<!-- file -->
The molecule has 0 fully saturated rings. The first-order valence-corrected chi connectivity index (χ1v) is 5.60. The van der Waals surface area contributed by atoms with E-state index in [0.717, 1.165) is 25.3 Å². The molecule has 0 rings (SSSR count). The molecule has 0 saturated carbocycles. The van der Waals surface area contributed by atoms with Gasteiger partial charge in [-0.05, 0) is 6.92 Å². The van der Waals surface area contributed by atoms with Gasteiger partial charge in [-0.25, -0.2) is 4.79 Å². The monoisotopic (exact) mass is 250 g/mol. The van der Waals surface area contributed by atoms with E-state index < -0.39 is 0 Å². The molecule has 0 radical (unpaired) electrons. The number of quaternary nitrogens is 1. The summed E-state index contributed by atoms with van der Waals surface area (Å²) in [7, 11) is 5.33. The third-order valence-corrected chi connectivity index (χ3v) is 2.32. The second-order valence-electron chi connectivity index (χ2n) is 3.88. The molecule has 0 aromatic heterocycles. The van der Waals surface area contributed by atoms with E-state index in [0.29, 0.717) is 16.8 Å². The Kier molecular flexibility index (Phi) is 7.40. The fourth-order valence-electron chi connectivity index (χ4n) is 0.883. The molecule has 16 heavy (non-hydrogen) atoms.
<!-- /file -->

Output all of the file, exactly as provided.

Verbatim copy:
The molecule has 0 fully saturated rings. The first-order valence-corrected chi connectivity index (χ1v) is 5.60. The van der Waals surface area contributed by atoms with E-state index in [0.717, 1.165) is 25.3 Å². The molecule has 0 rings (SSSR count). The molecule has 0 saturated carbocycles. The van der Waals surface area contributed by atoms with Gasteiger partial charge in [-0.05, 0) is 6.92 Å². The van der Waals surface area contributed by atoms with Gasteiger partial charge in [-0.25, -0.2) is 4.79 Å². The monoisotopic (exact) mass is 250 g/mol. The van der Waals surface area contributed by atoms with E-state index < -0.39 is 0 Å². The molecule has 0 radical (unpaired) electrons. The number of quaternary nitrogens is 1. The summed E-state index contributed by atoms with van der Waals surface area (Å²) in [7, 11) is 5.33. The third-order valence-corrected chi connectivity index (χ3v) is 2.32. The second-order valence-electron chi connectivity index (χ2n) is 3.88. The molecule has 0 aromatic heterocycles. The van der Waals surface area contributed by atoms with E-state index in [0.29, 0.717) is 16.8 Å². The Kier molecular flexibility index (Phi) is 7.40. The fourth-order valence-electron chi connectivity index (χ4n) is 0.883. The molecule has 16 heavy (non-hydrogen) atoms.